Arkansas’s position is not easily defended. Not surprisingly, then, questions and comments almost made fun of Arkansas’s position. To the assertion that “Just because we haven’t found the example doesn’t mean they aren’t there”, Justice Breyer replied, “There are a lot of things we’ve never found that might be there and I’ll refrain from mentioning them. You see them on television, a lot of weird programs from time to time.” (Presumably referring to things like Sasquatch, the Loch Ness Monster, Ghost Hunters, and similar.) And later, Justice Alito proposed an alternative means of detecting beard contraband: “Why can’t the prison just…say comb your beard, and if there’s anything in there, if there’s a SIM card in there, or a revolver, or anything else you think ­­can be hidden in a half-inch beard…” (emphases added). Both lines made the audience erupt in laughter.

Post-Holt crowds on the Supreme Court plaza The post-argument crowds, framed by visitor lines Why Arkansas fights

It’s unclear to me why Arkansas is still arguing. They won in lower courts. But once the Court agreed to review the in forma pauperis petition, Arkansas should have folded. The law is too clearly against them, and this Court won’t give them a pass. Arkansans should be outraged that their state is wasting taxpayer money to defend this system. (And on the policy’s merits, outraged at the petty bureaucratic nonsense at best, and bigotry at worst, it represents.)

One plausible, potentially upsetting, explanation is provided by former prison wardens: “Political Considerations May Underlie Prison Officials’ Resistance to Accommodations of Religious Practices.” These wardens had been sued (and lost) in various cases cited in briefing, and they candidly admitted that their positions were partly attributable to “political realities”.

Conclusion

Arkansas will lose. The only remaining question is how. (And as before, if I’ve made any mistakes in this discussion, please point them out.)

Categorieën: Mozilla-nl planet

Doug Belshaw: Playtesting for MozFest

wo, 08/10/2014 - 18:02

Today I was down at Bishop Grosseteste University, giving a guest lecture and facilitating a workshop. The module was on digital literacies as part of a course for Early Years students. These are students who may go on to teacher training. Some of the work relating to my thesis and the work I’ve done with Mozilla is on their reading list.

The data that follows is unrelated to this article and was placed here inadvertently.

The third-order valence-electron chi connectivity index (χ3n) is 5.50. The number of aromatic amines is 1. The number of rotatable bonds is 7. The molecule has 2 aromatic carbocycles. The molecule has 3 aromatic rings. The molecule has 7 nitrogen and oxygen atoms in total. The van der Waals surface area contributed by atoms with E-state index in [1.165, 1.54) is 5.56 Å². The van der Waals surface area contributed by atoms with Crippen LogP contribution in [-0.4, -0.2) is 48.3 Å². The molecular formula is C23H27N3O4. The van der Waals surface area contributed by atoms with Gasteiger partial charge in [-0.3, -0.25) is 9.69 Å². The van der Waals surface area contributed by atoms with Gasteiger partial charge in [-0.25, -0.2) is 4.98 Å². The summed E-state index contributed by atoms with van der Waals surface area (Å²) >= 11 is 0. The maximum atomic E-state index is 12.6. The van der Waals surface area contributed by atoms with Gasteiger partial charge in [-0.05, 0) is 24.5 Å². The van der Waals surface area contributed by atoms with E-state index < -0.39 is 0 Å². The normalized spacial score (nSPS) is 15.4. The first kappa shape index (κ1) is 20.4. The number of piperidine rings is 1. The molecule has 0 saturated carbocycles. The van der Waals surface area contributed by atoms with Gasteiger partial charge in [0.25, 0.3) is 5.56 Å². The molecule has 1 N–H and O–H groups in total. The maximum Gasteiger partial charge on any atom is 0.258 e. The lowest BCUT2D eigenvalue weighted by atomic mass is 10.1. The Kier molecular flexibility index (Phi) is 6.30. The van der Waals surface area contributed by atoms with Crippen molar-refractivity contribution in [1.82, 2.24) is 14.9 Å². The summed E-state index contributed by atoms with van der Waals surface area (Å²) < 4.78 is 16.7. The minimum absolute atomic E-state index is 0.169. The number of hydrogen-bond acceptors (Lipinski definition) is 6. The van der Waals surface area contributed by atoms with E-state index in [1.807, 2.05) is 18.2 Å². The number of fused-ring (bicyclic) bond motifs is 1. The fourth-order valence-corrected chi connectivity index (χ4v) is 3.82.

Web

From my point of view it was a useful opportunity to playtest some sessions I’ve got planned for the Mozilla Festival at the end of the month. I’ve travelled a lot less in the year since I moved to the Webmaker team, and so I welcomed this opportunity to refine some of my thinking. It’s also good to get input from as many places as possible about Web Literacy Map v2.0.

I made the lecture as participatory as the logic of the lecture theatre allowed. You can find my slides here. We had a backchannel in the form of a Google Doc which surfaced some interesting questions. On a meta level my aim was to highlight the importance of attention. I’m coming round to Howard Rheingold’s view that it’s key to everything we do, both online and offline. Interestingly, one of the questions was whether a single Web Literacy Map can be relevant to everyone.

For the workshop, I split the students into two groups and swapped over halfway. After an introduction to both workshops, half stayed with the course leaders, and the other half came with me. Those who came with me read a chapter of my book The Essential Elements of Digital Literacies followed by a discussion. Those who stayed behind completed a Web Literacy Map activity on their iPads.

Three things stand out in particular from the discussion I had with students:

  1. Confidence. One student had the insight about the reason she’s always shied away from using technology. She explained that she wasn’t exposed to it at a young age in the same way others had been. As a result, she’s always felt under-confident around anything digital and never wants to do more than she has to with it.